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rsr911
09-20-2006, 09:15 PM
Well since I don't want to high jack the H2 thread I figured I'd post here.

I've been more than tempted over the last 12 or so years to build an offroad 4x4 that I could license for the street, something fully fabbed like a crawler. In the other thread 1 ton axles where suggested. Since this would be a cheapy project would it make sense to find a wrecked 1 ton and start there? A V-8 was also recommended so I'm thinking wrecked small block injected Ford (sorry I'm a Ford guy), narrow the axles, build a frame/cage and hang the parts on it. If I build a removable plow bracket for it I'd have and easier time justifying it to the wife. :D

HWooldridge
09-20-2006, 09:24 PM
Over the past several years, there have been a great number of M35 "deuce and a half" trucks coming out of government surplus. You could very likely find one that was not running for less than $1000 (probably much less) and use the guts out of it. Axles are beasts as are transfer case and transmission. I might be wrong on my specs but I seem to remember ring and pinion are 5:38 to 1 or some such, maybe lower. I have seen at least one of these trucks with the rear axle removed and the bed shortened so it sort of looks like a Dodge M37 on steroids.

PS - I'm a Ford guy, too.

rsr911
09-20-2006, 10:00 PM
Now that's the kind of cheap and tough I'm thinking about! :D

Mental note to self: finish upgrading the CNC and get a CNC rotab for cutting splines. ;)

CCWKen
09-20-2006, 10:58 PM
If you're going to license it for the road, I'd start out with something that already has a title. It sure makes life easier in the long run. ;)

torker
09-21-2006, 12:12 AM
You can get TOO heavy pretty easy. Big ol' Rockwells etc are alright if you can live with a 6000 pound rig. The more weight you add the harder it is to fight gravity and mud.
You have to decide just what you want to do.
A mud buggy is a hell of a lot lighter than a rock buggy(that will survive in the real world).
My mud rail with a blown alky engine weighed 2200 pounds and was pretty easy on drive train compared to a rock buggy. The key to mud is massive wheel speed. Costs lotta money to spin them as fast as you need them to.
BTW...a lot of EB's had Dana 30 front ends. A D44 in an EB is very hard to find here.
There are rock machines that use some very light drive trains (Tiny comes to mind) but they would be limited when it came to packing gear etc.
A lot of rock guys use Chevy 4.3's also....check out Pirate...there's a ton of info on these engines.
I put one in the Yota I built and have a brand new one sitting in the garage to replace that one. I like them...pretty light compared to a V-8.
On the other hand...an EFI 5.0 is another of my favourites. Good power and great fuel injection.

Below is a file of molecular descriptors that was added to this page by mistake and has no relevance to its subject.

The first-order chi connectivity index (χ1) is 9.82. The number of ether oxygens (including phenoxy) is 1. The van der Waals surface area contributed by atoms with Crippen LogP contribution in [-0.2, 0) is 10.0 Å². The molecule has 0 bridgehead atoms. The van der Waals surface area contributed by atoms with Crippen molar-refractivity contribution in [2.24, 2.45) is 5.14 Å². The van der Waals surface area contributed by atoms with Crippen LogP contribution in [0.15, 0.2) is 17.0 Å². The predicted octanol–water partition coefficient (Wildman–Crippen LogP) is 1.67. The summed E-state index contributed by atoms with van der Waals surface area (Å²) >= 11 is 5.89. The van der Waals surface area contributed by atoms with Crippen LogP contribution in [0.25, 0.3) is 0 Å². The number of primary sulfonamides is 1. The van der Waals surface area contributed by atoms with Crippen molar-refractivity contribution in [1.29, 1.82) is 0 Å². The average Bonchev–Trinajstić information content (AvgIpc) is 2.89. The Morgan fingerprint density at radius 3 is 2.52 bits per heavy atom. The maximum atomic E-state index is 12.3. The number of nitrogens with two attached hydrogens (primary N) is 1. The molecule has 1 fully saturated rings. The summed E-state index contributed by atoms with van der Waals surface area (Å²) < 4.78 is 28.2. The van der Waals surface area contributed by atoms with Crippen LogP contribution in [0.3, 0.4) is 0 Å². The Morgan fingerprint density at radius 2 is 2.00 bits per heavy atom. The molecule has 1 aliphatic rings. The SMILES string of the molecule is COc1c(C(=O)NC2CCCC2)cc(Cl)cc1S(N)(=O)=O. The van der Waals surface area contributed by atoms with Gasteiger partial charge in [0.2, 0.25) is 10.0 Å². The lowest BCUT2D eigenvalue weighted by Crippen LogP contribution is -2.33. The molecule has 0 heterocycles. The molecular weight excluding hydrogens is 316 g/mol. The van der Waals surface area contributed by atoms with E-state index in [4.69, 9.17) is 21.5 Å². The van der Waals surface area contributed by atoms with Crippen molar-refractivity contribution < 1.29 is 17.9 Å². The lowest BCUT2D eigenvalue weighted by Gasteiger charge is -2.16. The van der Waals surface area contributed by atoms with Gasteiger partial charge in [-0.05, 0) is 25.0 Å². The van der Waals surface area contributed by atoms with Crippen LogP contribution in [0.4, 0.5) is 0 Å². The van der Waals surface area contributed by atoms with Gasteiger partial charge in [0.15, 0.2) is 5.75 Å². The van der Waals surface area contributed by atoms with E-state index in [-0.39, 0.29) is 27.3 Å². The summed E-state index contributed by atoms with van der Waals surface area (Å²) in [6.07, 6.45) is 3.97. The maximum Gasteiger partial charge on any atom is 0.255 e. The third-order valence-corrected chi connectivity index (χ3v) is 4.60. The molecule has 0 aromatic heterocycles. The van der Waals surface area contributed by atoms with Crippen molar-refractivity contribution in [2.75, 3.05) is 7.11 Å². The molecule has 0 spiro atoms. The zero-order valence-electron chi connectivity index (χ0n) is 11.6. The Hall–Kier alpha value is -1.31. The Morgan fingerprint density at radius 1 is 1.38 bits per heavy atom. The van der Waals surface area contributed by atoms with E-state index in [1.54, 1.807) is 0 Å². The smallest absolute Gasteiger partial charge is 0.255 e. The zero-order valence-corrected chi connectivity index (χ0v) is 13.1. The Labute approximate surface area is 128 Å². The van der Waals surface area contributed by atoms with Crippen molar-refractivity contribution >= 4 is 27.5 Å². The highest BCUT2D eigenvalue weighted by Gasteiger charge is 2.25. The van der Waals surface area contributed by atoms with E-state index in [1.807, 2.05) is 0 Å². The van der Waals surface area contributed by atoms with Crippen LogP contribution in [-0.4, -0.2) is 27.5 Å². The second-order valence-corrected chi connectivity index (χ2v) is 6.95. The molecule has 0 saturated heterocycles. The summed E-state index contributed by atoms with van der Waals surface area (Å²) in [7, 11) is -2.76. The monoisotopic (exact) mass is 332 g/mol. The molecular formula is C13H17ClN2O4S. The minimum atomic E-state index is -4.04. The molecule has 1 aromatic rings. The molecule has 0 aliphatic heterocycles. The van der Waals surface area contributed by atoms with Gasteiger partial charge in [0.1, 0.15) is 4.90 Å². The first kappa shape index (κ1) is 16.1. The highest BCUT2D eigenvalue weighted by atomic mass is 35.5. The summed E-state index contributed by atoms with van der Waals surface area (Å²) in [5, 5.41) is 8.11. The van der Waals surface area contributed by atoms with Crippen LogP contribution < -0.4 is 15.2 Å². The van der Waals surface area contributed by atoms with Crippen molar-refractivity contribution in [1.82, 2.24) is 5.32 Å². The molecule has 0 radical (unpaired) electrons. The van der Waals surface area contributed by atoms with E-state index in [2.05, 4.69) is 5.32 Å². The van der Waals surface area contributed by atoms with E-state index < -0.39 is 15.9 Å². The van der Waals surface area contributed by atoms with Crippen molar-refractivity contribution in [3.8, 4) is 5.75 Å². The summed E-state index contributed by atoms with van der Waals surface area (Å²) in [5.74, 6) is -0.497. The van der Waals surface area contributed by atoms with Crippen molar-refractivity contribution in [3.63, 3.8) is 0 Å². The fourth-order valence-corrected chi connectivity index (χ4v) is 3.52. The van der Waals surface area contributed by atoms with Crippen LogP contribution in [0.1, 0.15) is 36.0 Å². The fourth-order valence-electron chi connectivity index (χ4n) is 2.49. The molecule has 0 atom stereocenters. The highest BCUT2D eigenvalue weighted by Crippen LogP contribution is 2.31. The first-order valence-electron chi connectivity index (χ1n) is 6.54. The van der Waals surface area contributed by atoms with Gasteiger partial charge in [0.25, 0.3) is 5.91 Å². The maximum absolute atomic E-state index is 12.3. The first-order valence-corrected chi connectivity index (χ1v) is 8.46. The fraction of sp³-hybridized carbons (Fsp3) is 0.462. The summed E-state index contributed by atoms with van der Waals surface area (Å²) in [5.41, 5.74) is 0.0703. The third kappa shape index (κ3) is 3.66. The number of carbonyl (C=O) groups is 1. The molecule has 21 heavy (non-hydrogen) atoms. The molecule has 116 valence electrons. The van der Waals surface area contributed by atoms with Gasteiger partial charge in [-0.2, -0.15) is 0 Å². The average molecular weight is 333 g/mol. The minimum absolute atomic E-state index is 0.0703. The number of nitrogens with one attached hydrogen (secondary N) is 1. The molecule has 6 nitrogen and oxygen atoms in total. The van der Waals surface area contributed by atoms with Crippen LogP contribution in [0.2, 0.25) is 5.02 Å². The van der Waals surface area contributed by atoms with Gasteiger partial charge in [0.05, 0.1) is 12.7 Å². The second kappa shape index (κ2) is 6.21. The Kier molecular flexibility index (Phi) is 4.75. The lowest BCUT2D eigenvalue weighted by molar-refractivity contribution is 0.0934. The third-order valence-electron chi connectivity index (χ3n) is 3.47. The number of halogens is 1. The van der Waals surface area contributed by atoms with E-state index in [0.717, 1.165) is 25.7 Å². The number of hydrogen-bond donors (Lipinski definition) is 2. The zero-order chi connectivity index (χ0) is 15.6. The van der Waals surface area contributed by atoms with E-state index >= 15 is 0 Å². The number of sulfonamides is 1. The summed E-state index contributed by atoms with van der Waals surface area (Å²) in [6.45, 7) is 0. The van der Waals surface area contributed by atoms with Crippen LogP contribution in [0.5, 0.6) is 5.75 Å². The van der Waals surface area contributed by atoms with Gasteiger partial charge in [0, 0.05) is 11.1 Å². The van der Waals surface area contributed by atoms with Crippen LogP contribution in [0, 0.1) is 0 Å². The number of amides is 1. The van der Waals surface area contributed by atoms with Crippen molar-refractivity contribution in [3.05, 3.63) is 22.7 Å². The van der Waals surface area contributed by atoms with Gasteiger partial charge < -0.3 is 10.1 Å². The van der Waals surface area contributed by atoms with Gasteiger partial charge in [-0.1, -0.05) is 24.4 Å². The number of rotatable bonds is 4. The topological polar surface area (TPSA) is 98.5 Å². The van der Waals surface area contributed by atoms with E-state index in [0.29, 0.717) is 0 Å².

Russ

BadDog
09-21-2006, 03:17 AM
Yes, like anything else, you need a plan to put together a consistent system. How many seat? How much gear? What range? What budget? What use? Will it need to handle multiple rolls and flops in a sustainable condition? All these questions and more need to be firmly nailed down

Then you figure out what pieces work for you. I would strongly suggest you loose the Ford bias as it may cost you money and performance in the long run. I have a general GM bias, all other things being equal, but I’ll run Ford, Dodge, or any other part that suits my needs. My rear case uses a Ford input shaft, bearing and retainer inside a GM passenger side drop case with a modified Ford 32 spline front output and a fxed yoke Ford rear output shaft. That’s mounted behind a GM 203 range box, and I use Dodge 1410 yokes housing Spicer life series u-joints. And so on...

If I were starting over, and wanted a good low budget general purpose rig for 2, I would probably look at a Formula X Chassis from Hendrix Motorsports. With that, and your choice of drive trains (Toy is the easiest, but you can run most anything including Ford EFI 302, which is not a bad choice). And older Toy SFA axles are actually amazingly strong, capable of running up to 37” tires with a few weak points addressed (like the Birfields. So, if I didn’t already have so much invested AND if I didn’t want 4 seats plus gear, I would go SFA Toy driveline with an X-Chassis and double triangulated 4 link rear with a asymmetric 3-link front. That’s a very decent crawler about as cheap and easily as your going to get into crawling.

If you insist on Ford, it’ll cost, but a 78 or 79 F250 4x4 comes with a High Pinion Dana 60 front, king pin knuckles, and a Dana 70 rear. Loose the body and build a truggy like mine and your nearly there, though you’ll want to loose the likely 400M under the hood.

If you want a truck/truggy setup, I always recommend starting with a 1 ton 4x4 and cutting down. Too many people try to start with a daily driver 1/2 ton (or lighter) and it’s always more money and WAY more work building up, than cutting down. My truggy pictured started with me bringing home an 85 Chevy K30 (M1008 for those that know). It belonged to a GM dealership tech who rebuilt everything (new seals, bearings, all wear items throughout) and then acting stupid rolled it. It had everything I wanted for less than lots of the K5 guys pay for a single Dana 60 front axle, and it was already rebuilt, rolling and ready to go on new tires.